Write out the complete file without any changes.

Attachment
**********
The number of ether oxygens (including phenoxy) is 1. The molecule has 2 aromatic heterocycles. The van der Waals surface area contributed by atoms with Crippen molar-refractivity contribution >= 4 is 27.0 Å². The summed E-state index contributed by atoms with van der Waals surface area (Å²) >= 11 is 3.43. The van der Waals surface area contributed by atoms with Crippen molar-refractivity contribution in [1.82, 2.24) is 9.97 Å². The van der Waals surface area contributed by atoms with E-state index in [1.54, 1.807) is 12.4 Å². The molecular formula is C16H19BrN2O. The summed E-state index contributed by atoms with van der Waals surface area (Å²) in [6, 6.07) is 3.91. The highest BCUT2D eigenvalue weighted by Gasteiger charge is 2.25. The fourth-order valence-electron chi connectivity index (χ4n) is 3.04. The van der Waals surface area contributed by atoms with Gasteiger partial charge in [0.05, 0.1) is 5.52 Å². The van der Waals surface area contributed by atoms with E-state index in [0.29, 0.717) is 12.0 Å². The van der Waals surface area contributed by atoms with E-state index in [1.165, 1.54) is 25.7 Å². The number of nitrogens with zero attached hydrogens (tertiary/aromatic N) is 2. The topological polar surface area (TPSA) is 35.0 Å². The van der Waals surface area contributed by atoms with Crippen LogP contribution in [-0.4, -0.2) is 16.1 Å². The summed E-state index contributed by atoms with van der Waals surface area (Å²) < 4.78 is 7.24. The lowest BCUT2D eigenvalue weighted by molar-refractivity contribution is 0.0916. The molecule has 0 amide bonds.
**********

The number of ether oxygens (including phenoxy) is 1. The molecule has 2 aromatic heterocycles. The van der Waals surface area contributed by atoms with Crippen molar-refractivity contribution >= 4 is 27.0 Å². The summed E-state index contributed by atoms with van der Waals surface area (Å²) >= 11 is 3.43. The van der Waals surface area contributed by atoms with Crippen molar-refractivity contribution in [1.82, 2.24) is 9.97 Å². The van der Waals surface area contributed by atoms with E-state index in [1.54, 1.807) is 12.4 Å². The molecular formula is C16H19BrN2O. The summed E-state index contributed by atoms with van der Waals surface area (Å²) in [6, 6.07) is 3.91. The highest BCUT2D eigenvalue weighted by Gasteiger charge is 2.25. The fourth-order valence-electron chi connectivity index (χ4n) is 3.04. The van der Waals surface area contributed by atoms with Gasteiger partial charge in [0.05, 0.1) is 5.52 Å². The van der Waals surface area contributed by atoms with E-state index in [0.29, 0.717) is 12.0 Å². The van der Waals surface area contributed by atoms with E-state index in [1.165, 1.54) is 25.7 Å². The number of nitrogens with zero attached hydrogens (tertiary/aromatic N) is 2. The topological polar surface area (TPSA) is 35.0 Å². The van der Waals surface area contributed by atoms with Crippen LogP contribution in [-0.4, -0.2) is 16.1 Å². The summed E-state index contributed by atoms with van der Waals surface area (Å²) < 4.78 is 7.24. The lowest BCUT2D eigenvalue weighted by molar-refractivity contribution is 0.0916. The molecule has 0 amide bonds.